Articaine vs. Lidocaine: A Comparison of Local Anesthetics

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Disclosure: This article is sponsored content from Septodont as part of our sponsored partner program.

Pain management is arguably one of the most important aspects of patient care. Poor pain management can lead to dental fear and anxiety that could ultimately delay treatment, increase costs, and require more invasive treatments. First introduced in the 1900s, local anesthetic is the most used, most effective, and safest way to manage dental pain.1

Local anesthetic in the form of cocaine was first used in 1859 for ophthalmic surgery. However, as you can imagine, many adverse events led to the need to develop a safer alternative. In 1905, procaine was developed and used for over 40 years before other local anesthetics were developed. Lidocaine was marketed in 1948, followed by mepivacaine (1957), prilocaine (1960), bupivacaine (1963), and articaine (1975).1 Interestingly, though articaine has been used since 1975 in Europe, it wasn’t approved for use in the U.S. until April 3, 2000.2

Articaine versus Lidocaine: Benefits and Superiority

A meta-analysis published in 2010 found that articaine had a higher rate of anesthetic success with the same level of safety compared to lidocaine for infiltration and blocks.3 The chemical structure of articaine allows for increased liposolubility, which permits the anesthetic to diffuse through the nerve cell lipid membrane and into surrounding tissue effectively.3

In addition, the concentration is higher at 4% versus 2% in lidocaine. This means you can potentially use less anesthetic solution to achieve the same level of anesthesia. Due to the higher concentration, the maximum recommended dose of articaine is seven cartridges versus 13 for lidocaine.3

A meta-analysis published in 2021 found articaine was superior in reaching anesthetic success compared to lidocaine. Articaine was found to be 1.5 times more successful than lidocaine for mandibular blocks and 2.78 times more successful than lidocaine in both maxillary and mandibular infiltrations.4

Further studies have looked at pulpal anesthesia onset as well as duration. The mean pulpal onset time was significantly better with articaine 1:100,000 versus lidocaine 1:100,000, with the duration of pulpal anesthesia being 61 minutes for lidocaine 1:100,000 and 106 minutes for articaine 1:100,000. Articaine was found to be significantly better in terms of complete anesthesia and duration, which is a time saver in clinical practice on both accounts.5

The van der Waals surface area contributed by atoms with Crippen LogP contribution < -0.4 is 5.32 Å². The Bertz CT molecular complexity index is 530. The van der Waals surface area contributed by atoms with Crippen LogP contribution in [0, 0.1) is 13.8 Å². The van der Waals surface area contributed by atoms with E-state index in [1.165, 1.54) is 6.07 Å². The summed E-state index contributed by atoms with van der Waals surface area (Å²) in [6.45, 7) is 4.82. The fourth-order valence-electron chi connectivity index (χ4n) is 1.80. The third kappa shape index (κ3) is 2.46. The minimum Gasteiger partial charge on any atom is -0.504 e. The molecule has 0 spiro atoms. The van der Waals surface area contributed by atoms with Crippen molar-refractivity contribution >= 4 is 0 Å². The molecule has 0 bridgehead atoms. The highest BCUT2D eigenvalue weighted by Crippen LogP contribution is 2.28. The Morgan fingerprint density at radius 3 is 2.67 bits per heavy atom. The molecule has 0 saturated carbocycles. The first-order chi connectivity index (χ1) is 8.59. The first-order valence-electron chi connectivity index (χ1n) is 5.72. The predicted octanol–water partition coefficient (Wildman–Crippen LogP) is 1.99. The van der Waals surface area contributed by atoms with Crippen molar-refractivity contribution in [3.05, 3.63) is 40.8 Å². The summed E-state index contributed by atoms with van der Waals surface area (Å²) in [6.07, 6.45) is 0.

Safety of Articaine

To better understand articaine’s safety, understanding the elimination half-life is necessary. Elimination half-life is not the same as duration. Elimination half-life is defined as “the length of time required for the concentration of a particular substance (typically a drug) to decrease to half of its starting dose in the body.”6

The molecular structure of articaine sets it apart from other local anesthetics and contributes to its impressive safety profile. Articaine has a thiophene ring and an ester side chain allowing it to be quickly metabolized systemically by inactivation through hydrolysis of the ester side chain. Other local anesthetics are metabolized primarily in the liver, whereas 90% of articaine is metabolized via hydrolysis of the ester side chain in the plasma and excreted via the kidneys. The remaining 10% is metabolized in the liver. Therefore, articaine has the shortest elimination half-life of all local anesthetics. For comparison, articaine’s elimination half-life is around 27-42 minutes, while lidocaine’s elimination half-life is 90 minutes. This contributes to the assertion that articaine is less toxic than lidocaine.3,5,7

In a randomized controlled trial aiming to assess the safety and efficacy of articaine in third molar extractions, the study found the use of articaine led to fewer re-injections to complete the extractions painlessly.8 Administering fewer injections decreases the risk of accidentally causing nerve damage, and patient comfort is improved because fewer injections will likely reduce post-injection site pain.


The biggest concern often raised by dental professionals is the risk of paresthesia which was attributed to articaine in a retrospective study published many years ago. Since that study was published, multiple prospective studies have attempted to reach the same conclusion and have failed to do so. One such study suggested it was likely the injection technique of the clinician that caused the paresthesia and not the neurotoxicity or concentration of the anesthetic.9